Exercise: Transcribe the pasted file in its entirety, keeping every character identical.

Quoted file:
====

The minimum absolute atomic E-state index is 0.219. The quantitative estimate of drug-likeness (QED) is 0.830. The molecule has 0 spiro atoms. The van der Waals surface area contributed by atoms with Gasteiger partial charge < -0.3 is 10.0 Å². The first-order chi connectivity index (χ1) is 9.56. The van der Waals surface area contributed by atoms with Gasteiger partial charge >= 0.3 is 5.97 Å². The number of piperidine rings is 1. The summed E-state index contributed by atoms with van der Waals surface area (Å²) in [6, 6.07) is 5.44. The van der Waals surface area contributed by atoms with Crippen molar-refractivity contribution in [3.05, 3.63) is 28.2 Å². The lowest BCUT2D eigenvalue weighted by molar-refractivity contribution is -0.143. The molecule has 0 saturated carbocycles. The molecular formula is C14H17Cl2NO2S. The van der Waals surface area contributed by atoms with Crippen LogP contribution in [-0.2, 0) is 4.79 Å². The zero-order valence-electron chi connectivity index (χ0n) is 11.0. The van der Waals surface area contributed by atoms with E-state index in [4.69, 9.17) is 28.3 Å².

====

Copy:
The minimum absolute atomic E-state index is 0.219. The quantitative estimate of drug-likeness (QED) is 0.830. The molecule has 0 spiro atoms. The van der Waals surface area contributed by atoms with Gasteiger partial charge < -0.3 is 10.0 Å². The first-order chi connectivity index (χ1) is 9.56. The van der Waals surface area contributed by atoms with Gasteiger partial charge >= 0.3 is 5.97 Å². The number of piperidine rings is 1. The summed E-state index contributed by atoms with van der Waals surface area (Å²) in [6, 6.07) is 5.44. The van der Waals surface area contributed by atoms with Crippen molar-refractivity contribution in [3.05, 3.63) is 28.2 Å². The lowest BCUT2D eigenvalue weighted by molar-refractivity contribution is -0.143. The molecule has 0 saturated carbocycles. The molecular formula is C14H17Cl2NO2S. The van der Waals surface area contributed by atoms with Crippen LogP contribution in [-0.2, 0) is 4.79 Å². The zero-order valence-electron chi connectivity index (χ0n) is 11.0. The van der Waals surface area contributed by atoms with E-state index in [4.69, 9.17) is 28.3 Å².